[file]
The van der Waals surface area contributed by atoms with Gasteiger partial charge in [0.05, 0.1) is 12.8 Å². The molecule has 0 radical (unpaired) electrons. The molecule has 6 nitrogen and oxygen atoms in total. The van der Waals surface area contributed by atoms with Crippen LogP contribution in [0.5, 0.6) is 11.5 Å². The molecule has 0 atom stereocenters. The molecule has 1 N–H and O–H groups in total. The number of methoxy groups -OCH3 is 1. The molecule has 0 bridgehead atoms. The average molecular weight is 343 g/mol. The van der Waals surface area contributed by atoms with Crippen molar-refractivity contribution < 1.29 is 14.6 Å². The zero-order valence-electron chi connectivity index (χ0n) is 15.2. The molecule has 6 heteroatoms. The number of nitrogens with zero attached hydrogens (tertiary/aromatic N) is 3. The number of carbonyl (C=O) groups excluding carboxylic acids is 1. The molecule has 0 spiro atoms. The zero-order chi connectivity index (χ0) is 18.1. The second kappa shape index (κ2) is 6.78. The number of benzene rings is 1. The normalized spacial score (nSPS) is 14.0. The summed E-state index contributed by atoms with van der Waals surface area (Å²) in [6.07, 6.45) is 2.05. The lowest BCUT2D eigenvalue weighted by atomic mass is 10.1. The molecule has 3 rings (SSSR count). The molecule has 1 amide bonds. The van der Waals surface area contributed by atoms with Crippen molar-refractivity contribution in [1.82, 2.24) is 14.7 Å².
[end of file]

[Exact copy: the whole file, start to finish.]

The van der Waals surface area contributed by atoms with Gasteiger partial charge in [0.05, 0.1) is 12.8 Å². The molecule has 0 radical (unpaired) electrons. The molecule has 6 nitrogen and oxygen atoms in total. The van der Waals surface area contributed by atoms with Crippen LogP contribution in [0.5, 0.6) is 11.5 Å². The molecule has 0 atom stereocenters. The molecule has 1 N–H and O–H groups in total. The number of methoxy groups -OCH3 is 1. The molecule has 0 bridgehead atoms. The average molecular weight is 343 g/mol. The van der Waals surface area contributed by atoms with Crippen molar-refractivity contribution < 1.29 is 14.6 Å². The zero-order valence-electron chi connectivity index (χ0n) is 15.2. The molecule has 6 heteroatoms. The number of nitrogens with zero attached hydrogens (tertiary/aromatic N) is 3. The number of carbonyl (C=O) groups excluding carboxylic acids is 1. The molecule has 0 spiro atoms. The zero-order chi connectivity index (χ0) is 18.1. The second kappa shape index (κ2) is 6.78. The number of benzene rings is 1. The normalized spacial score (nSPS) is 14.0. The summed E-state index contributed by atoms with van der Waals surface area (Å²) in [6.07, 6.45) is 2.05. The lowest BCUT2D eigenvalue weighted by atomic mass is 10.1. The molecule has 3 rings (SSSR count). The molecule has 1 amide bonds. The van der Waals surface area contributed by atoms with Crippen molar-refractivity contribution in [1.82, 2.24) is 14.7 Å².